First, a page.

Vertebral angiogram; Angiography - head; Carotid angiogram; Cervicocerebral catheter-based angiography; Intra-arterial digital subtraction angiography; IADSA
Cerebral angiography is a procedure that uses a special dye (contrast material) and x-rays to see how blood flows through the brain.
Cerebral angiography is done in the hospital or radiology center.
An area of your body, usually the groin, is cleaned and numbed with a local numbing medicine (anesthetic). A thin, hollow tube called a catheter is placed through an artery. The catheter is carefully moved up through the main blood vessels in the belly area and chest into an artery in the neck. X-rays help the doctor guide the catheter to the correct position.
Once the catheter is in place, the dye is sent through the catheter. X-ray images are taken to see how the dye moves through the artery and blood vessels of the brain. The dye helps highlight any blockages in blood flow.
Sometimes, a computer removes the bones and tissues on the images being viewed, so that only the blood vessels filled with the dye are seen. This is called digital subtraction angiography (DSA).
After the x-rays are taken, the catheter is withdrawn. Pressure is applied on the leg at the site of insertion for 10 to 15 minutes to stop the bleeding or a device is used to close the tiny hole. A tight bandage is then applied. Your leg should be kept straight for 2 to 6 hours after the procedure. Watch the area for bleeding for at least the next 12 hours. In rare cases, a wrist artery is used instead of the groin artery.
Before the procedure, your provider will examine you and order blood tests.
Tell the provider if you:
You may be told not to eat or drink anything for 4 to 8 hours before the test.
When you arrive at the testing site, you will be given a hospital gown to wear. You must remove all jewelry.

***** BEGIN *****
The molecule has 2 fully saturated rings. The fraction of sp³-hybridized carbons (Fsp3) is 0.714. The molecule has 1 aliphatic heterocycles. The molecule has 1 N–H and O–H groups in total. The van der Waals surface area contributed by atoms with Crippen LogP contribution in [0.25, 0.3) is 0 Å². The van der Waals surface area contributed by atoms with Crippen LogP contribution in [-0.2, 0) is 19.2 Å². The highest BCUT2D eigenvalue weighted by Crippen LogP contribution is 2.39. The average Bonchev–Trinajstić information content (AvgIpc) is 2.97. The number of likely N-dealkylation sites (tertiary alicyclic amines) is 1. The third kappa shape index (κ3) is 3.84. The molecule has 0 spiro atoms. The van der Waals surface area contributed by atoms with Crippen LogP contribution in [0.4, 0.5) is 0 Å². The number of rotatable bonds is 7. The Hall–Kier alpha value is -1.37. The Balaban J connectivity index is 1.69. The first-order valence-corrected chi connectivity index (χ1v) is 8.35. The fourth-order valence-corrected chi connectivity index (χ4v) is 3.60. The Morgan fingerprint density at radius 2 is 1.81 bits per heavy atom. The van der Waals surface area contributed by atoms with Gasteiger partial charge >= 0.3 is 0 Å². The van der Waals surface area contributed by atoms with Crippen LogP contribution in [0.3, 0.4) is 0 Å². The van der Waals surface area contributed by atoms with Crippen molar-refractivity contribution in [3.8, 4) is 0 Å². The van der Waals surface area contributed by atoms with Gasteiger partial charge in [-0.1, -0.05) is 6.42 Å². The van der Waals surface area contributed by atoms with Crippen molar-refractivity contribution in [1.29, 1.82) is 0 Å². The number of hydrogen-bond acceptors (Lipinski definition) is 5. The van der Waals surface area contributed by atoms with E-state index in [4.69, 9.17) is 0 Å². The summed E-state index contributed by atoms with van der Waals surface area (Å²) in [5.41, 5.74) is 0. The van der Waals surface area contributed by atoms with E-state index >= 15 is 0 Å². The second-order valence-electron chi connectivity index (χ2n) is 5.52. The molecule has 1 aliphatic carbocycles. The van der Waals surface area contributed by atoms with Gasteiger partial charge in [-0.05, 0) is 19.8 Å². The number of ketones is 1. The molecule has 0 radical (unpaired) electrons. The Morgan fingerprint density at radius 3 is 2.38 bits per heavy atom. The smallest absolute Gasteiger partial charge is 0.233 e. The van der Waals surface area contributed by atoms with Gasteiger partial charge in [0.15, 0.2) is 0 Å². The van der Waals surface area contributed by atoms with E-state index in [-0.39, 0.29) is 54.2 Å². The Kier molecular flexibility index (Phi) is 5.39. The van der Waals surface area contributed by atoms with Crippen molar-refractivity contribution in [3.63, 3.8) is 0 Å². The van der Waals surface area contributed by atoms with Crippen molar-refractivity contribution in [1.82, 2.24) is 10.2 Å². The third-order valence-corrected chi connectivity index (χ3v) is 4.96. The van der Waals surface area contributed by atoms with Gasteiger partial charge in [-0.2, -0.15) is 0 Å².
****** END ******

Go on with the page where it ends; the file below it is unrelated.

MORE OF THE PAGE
The x-ray table may feel hard and cold. You may ask for a blanket or pillow.
Some people feel a sting when the numbing medicine (anesthetic) is given. You will feel a brief, sharp pain and pressure as the catheter is moved into the body. Once the initial placement is complete, you will not feel the catheter any longer.
The contrast may cause a warm or burning feeling of the skin of the face or head. This is normal and usually goes away within a few seconds.
You may have slight tenderness and bruising at the site of the injection after the test.
Cerebral angiography is most often used to identify or confirm problems with the blood vessels in the brain.
Your provider may order this test if you have symptoms or signs of:
It is sometimes used to:
In some cases, this procedure may be used to get more detailed information after something abnormal has been detected by an MRI or CT scan of the head.
This test may also be done in preparation for medical treatment (interventional radiology procedures) by way of certain blood vessels.
Contrast dye flowing out of the blood vessel may be a sign of bleeding.
Narrowed or blocked arteries may suggest:
Out of place blood vessels may be due to:
Abnormal results may also be due to cancer that started in another part of the body and has spread to the brain (metastatic brain tumor).
Complications may include:
Tell your provider right away if you have:
Adamczyk P, Liebeskind DS. Vascular imaging: computed tomographic angiography, magnetic resonance angiography, and ultrasound. In: Daroff RB, Jankovic J, Mazziotta JC, Pomeroy SL, eds. Bradley's Neurology in Clinical Practice. 7th ed. Philadelphia, PA: Elsevier; 2016:chap 40.
Barras CD, Bhattacharya JJ. Current status of imaging of the brain and anatomical features. In: Adam A, Dixon AK, Gillard JH, Schaefer-Prokop CM, eds. Grainger & Allison's Diagnostic Radiology. 7th ed. Philadelphia, PA: Elsevier; 2021:chap 53.
Chernecky CC, Berger BJ. Cerebral angiography (cerebral angiogram) - diagnostic. In: Chernecky CC, Berger BJ, eds. Laboratory Tests and Diagnostic Procedures. 6th ed. St Louis, MO: Elsevier Saunders; 2013:309-310.BACK TO TOP
Review Date: 7/3/2020
Reviewed By: Jason Levy, MD, Northside Radiology Associates, Atlanta, GA. Also reviewed by David Zieve, MD, MHA, Medical Director, Brenda Conaway, Editorial Director, and the A.D.A.M. Editorial team
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